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About The Sunday Oregonian. (Portland, Ore.) 1881-current | View This Issue
OREGOXIAN, PORTLAND, OCTOBER 20, 1907.
AT WEST POINT
Yale Held to Tie Through Two
,;: Exciting Halves by
CREDIT GIVEN TO COACH
Old Yale Player Teaches Cadets
Tricks by Which 11 Won Many
Victories Harvard Wbite
'.' washes Annapolis.
At Swarthmore, Pa. Swarthmore,
SO; Gearga Washington College, 0.
At Ithaca Pennsylvania State
College, 4; Cornell. 0.
At Pittsburg Western "University
of Pennsylvania, 83; Muskingum. S.
At Minneapolis Minnesota, 8; Ne
At Princeton Princeton, 40; Wash
ington and Jefferson, 0.
At Indianapolis Michigan, ' 22;
At Eastern. . Pa. LaFayette, 21;
Colgate. . "
At Carlisle Indians, 15; Buck
At Philadelphia Lehigh, 22; Medi
At Syracuse, N. Y. Syracuse, i
Williams. 0. . '
At Philadelphia Pennsylvania, 11:
At Annapolis Harvard, 6: Navy. 0.
At West Point Army, 0; Tale, 0.
At Berkeley, Cal. California, 25;
At Standard University Stanford,
IS: Barbarians. 13.
At Champaign. III. Chicago. 42?
WEST POINT. N. T., Oct. 19. In a
hard-played line-smashing game before
. the biggest crowd of spectators ever
gathered- on the Military Academy
grounds. West Point today held Tale to
a tie, neither side being able to score
through two exciting halves.
. The cadets tonight are inclined to give
much of the credit for what they con
sidered a victory to Forbes, their coach,
who played end on the Yale team last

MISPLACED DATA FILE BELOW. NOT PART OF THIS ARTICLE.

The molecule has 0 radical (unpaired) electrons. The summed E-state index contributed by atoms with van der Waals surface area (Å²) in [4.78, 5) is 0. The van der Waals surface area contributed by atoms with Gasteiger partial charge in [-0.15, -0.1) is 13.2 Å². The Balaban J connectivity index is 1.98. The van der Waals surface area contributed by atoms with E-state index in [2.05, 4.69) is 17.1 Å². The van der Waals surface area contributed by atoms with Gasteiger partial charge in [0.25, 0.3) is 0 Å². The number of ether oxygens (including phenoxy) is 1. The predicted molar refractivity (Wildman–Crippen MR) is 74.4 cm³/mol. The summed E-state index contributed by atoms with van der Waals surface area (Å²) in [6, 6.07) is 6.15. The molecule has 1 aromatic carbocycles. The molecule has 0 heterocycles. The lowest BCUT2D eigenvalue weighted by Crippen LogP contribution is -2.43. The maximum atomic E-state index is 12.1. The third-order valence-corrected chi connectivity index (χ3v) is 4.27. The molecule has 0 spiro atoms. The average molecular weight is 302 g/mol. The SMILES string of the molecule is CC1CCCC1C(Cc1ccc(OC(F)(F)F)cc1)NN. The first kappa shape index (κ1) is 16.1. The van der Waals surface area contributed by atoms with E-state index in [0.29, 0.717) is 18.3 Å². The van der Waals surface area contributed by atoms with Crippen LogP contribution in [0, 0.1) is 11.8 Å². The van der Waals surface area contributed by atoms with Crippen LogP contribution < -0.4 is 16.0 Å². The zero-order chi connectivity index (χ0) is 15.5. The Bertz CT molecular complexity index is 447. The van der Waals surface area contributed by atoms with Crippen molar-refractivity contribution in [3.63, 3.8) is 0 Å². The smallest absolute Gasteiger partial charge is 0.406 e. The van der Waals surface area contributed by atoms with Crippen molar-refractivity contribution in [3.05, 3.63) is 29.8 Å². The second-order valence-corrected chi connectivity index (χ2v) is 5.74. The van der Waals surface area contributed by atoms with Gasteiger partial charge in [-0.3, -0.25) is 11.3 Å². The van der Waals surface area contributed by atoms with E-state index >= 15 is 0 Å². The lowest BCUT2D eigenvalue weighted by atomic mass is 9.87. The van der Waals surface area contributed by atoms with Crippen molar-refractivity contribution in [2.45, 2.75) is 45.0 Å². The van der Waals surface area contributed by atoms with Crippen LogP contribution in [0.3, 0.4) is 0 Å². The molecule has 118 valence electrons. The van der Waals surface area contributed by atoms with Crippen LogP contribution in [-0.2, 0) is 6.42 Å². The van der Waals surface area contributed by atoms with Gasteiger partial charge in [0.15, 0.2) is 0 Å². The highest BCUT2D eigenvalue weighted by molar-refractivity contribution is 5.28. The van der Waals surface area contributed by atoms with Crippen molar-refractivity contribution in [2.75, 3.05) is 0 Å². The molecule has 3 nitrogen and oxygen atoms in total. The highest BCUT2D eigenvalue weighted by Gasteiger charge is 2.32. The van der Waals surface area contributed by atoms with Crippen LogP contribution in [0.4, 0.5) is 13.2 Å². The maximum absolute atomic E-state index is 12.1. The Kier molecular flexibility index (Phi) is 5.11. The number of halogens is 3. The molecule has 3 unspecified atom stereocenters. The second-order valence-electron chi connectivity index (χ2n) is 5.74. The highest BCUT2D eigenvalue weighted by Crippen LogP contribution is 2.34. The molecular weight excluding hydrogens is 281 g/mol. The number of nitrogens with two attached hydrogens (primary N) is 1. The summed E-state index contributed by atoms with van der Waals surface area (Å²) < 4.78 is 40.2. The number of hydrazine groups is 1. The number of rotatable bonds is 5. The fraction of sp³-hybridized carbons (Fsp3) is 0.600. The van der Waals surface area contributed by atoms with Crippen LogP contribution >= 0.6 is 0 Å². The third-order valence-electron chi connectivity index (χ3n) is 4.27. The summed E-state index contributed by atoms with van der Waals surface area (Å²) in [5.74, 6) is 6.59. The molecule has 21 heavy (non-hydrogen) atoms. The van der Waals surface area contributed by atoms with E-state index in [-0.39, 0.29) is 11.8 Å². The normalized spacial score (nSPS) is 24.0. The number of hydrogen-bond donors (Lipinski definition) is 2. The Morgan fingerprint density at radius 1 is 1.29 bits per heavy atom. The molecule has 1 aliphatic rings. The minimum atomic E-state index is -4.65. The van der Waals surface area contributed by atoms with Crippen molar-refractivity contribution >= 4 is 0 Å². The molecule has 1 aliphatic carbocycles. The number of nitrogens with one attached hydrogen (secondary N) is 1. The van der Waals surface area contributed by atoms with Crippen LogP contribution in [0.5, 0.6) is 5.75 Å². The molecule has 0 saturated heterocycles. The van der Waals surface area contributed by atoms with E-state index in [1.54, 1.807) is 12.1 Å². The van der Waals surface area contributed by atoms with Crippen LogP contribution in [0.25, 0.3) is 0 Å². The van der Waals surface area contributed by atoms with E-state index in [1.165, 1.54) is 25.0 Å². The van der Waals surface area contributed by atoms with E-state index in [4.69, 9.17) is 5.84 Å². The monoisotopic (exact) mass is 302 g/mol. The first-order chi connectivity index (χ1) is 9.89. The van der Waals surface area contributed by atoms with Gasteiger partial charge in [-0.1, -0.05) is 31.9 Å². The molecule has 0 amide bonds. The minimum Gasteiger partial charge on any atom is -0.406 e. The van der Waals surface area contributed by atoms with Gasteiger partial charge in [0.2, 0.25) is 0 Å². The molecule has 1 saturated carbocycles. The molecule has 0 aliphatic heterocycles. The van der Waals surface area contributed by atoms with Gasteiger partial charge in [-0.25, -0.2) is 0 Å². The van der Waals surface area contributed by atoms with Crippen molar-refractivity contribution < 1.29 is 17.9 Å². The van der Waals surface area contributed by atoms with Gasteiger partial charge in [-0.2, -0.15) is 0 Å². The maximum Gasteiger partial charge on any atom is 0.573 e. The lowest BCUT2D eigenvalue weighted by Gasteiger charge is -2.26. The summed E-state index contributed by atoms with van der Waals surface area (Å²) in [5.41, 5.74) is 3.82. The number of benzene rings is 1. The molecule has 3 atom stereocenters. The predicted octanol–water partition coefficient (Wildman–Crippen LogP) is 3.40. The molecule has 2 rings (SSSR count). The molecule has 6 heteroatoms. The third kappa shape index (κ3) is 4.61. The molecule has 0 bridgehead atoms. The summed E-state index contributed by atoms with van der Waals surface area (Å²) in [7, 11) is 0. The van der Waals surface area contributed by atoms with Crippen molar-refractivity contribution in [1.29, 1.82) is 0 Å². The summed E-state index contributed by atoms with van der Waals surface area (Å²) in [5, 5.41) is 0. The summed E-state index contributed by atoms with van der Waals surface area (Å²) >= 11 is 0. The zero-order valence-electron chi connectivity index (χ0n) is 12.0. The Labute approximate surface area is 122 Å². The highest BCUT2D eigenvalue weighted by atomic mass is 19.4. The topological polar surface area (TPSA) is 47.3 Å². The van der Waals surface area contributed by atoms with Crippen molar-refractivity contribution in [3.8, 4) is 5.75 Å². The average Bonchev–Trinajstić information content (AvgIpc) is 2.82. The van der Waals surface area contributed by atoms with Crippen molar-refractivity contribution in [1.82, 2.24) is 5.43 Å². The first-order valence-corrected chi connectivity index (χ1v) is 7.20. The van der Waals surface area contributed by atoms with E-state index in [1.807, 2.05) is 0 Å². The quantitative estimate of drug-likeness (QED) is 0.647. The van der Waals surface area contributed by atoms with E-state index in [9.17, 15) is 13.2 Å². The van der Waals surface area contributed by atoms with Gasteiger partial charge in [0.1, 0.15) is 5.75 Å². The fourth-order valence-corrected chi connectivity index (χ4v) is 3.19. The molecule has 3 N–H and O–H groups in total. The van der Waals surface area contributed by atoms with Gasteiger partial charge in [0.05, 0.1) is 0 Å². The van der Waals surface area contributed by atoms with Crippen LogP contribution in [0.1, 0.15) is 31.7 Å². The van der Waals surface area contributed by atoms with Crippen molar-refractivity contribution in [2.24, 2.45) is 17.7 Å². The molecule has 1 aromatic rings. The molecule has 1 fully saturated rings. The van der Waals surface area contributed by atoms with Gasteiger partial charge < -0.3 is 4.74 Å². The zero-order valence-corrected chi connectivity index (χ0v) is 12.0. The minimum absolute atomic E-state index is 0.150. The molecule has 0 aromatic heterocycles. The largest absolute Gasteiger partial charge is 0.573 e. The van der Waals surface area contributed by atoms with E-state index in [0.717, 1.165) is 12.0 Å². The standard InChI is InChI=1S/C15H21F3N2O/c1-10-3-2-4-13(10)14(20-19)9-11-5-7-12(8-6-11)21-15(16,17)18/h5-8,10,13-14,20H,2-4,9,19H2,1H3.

year, and who was able to teach the
cadets many of the tricks on which Yale
depended to star.
rcniocs game at annapolis
Harvard Scores Only Goal, Though
Navy Shows Skill. 4-
ANNAPOLIS, Oct. 19. The midshipmen
and the Harvard teams met at football
' for the first time In the history of the
two Institutions this afternoon. The re
sult was, Harvard, 6; Navy, 0. The scor
ing was done In the latter part of the
first half, when, after Captain Douglas,
of the Navy, had made a beautiful 20-
yard run, the Navy failed to get on fur
ther, and he was forced to try an on-slde
kick. This was Intercepted by Butt, for
Harvard. The visitors immediately re-
' sorted to Butt for a delayed kick, which
was covered by Fish when Qague
fumbled. This was on the 15-yard line,
and the crimson then hammered its way
to a score. Pierce making the touchdown
and Butt kicking goal.
The game was fiercely fought from
start to finish. Although much the
heavier, the crimson men were unable
to get through the Navy line for any
gain, all being on trick plays and end
runs. The Navy played the better straight
football, but the visitors easily excelled
In variety of play and open work.
PENNSYLVANIA BEATS BROWN
Whitewashes Opponents In Game
Marked by Many Blunders.
PHILADELPHIA, Oct. 19. The Univer
sity o Pennsylvania football team de
feated Brown University on Franklin
: Field this afternoon by 11 to 0. In a hard
fought game, Pennsylvania made a touch
; down In each half and narrowly escaped
' being scored on In the first period. Both
teams put up a vigorous game, and the
line plays at times became so fierce as to
remind one of the strenuous mass plays
under the old rules.
Pennsylvania did not play up to her
form of last Saturday, and both teams
made numerous mistakes and fumbles at
critical points. The home eleven out
played Brown In carrying the ball In both
Iowa Defeats Missouri.
IOWA CITY, la., Oct. 19. The Uni
versity of Iowa defeated the MIbsouH
.University. 21 to 6. at football today
by battering play on the part of the
heavy back field. Missouri made her
touchdown by straight football. Iowa
put In seven substitutes " without
weakening the team.
" St. Vincent Defeats Denver.
LOS ANGELES. Cal., Oct. 19. St.
"Vincent College eleven of Los Angeles
today defeated the football team of the
University of Denver, 10 to 0.
Chicago Defeats Illinois.
CHAMPAIGN, 111., Oct. 19. University
of Chicago today defeated the University
of Illinois.' 43 to , before the largest
crowd ever on the field.
Close Game at Minneapolis.
MINNEAPOLIS. Oct. 19. Minnesota de
feated Nebraska here today In a closely
contested game, by a score of 8 to 5.